Osteophyte is the formation of the bone causing many problems, but very seldom the symptoms described above.
- Multiple Sclerosis
This is a very scary diagnosis; however deep heel itching has nothing to do with MS.
- Neuropathic or Chronic Itch
Since many patience experience the same symptoms on the exact same location, the source of the problem can’t be a chronic itch caused by a dysfunction of the itch-sending neurons causing a sensory hallucination of pruritogenic stimuli.
The deep heel itching as far as I could find out is assumable caused by a developed type of the bacteria causing an infection around the heel. Since the bacteria might be nesting in the callus of the heel, it makes the diagnosis very difficult. It is suggested that the bacteria type is Actinomyces. They are known to cause problems in ENT areas, and especially intestines, which explains why doctors are hesitant to associate deep heel itching with it, or do not see a connection.
Actinomyces species are anaerobic bacteria and they can flourish deep under body tissues such as inside the callus, on the heel skin, where even oxygen levels are very low. In case of deep heel itching, the bacteria rests on the callus first, and works its way to the skin.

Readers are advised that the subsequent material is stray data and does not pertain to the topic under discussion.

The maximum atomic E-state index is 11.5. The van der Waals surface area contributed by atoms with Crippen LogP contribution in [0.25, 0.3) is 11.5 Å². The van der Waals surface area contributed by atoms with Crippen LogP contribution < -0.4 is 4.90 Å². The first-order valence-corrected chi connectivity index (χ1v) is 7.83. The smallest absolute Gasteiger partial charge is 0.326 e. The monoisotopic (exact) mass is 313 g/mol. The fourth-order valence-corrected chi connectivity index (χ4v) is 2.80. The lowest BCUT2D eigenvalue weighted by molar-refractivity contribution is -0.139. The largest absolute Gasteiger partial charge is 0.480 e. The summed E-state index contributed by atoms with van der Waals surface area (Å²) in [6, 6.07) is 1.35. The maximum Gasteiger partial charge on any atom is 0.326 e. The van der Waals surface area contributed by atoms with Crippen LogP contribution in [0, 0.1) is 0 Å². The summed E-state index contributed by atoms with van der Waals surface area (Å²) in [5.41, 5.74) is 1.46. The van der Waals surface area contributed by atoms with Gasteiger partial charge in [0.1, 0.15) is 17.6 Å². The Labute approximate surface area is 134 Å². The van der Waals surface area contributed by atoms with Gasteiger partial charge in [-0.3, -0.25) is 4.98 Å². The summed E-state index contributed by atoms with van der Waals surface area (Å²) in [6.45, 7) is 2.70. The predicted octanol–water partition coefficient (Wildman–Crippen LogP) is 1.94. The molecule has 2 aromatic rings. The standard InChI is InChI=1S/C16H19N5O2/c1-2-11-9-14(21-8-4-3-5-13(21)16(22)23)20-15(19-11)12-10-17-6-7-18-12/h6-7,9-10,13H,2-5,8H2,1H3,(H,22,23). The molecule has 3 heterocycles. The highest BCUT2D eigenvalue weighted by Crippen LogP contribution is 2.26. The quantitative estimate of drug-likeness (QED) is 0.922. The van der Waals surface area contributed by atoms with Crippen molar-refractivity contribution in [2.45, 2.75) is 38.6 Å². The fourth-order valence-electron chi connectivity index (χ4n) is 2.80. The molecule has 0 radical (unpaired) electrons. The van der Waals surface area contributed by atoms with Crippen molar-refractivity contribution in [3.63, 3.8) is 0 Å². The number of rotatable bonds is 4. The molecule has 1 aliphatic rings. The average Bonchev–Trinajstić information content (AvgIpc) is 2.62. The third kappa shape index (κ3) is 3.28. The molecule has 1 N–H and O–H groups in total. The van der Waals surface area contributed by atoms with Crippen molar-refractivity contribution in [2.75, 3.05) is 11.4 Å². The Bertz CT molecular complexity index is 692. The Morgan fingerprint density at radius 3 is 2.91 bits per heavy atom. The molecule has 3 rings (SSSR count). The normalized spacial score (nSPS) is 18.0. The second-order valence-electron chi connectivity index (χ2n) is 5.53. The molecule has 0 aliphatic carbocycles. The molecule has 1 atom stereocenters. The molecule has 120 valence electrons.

Once infected and nested, the bacteria usually spreads to other parts of the foot. It seems that the heel and dry skin around the foot provides exactly what the bacteria needs to settle down and live for even decades. From what I could tell, other than severe itching and sometimes pain, the infection is harmless.
Due to its strong persistence to short-time antibiotic treatments, Pruritus Calcaneus is hard to get rid of with antibiotics. Also, antibiotic and other forms of oral treatments would in my opinion not able penetrate the callus which is nothing but dead skin.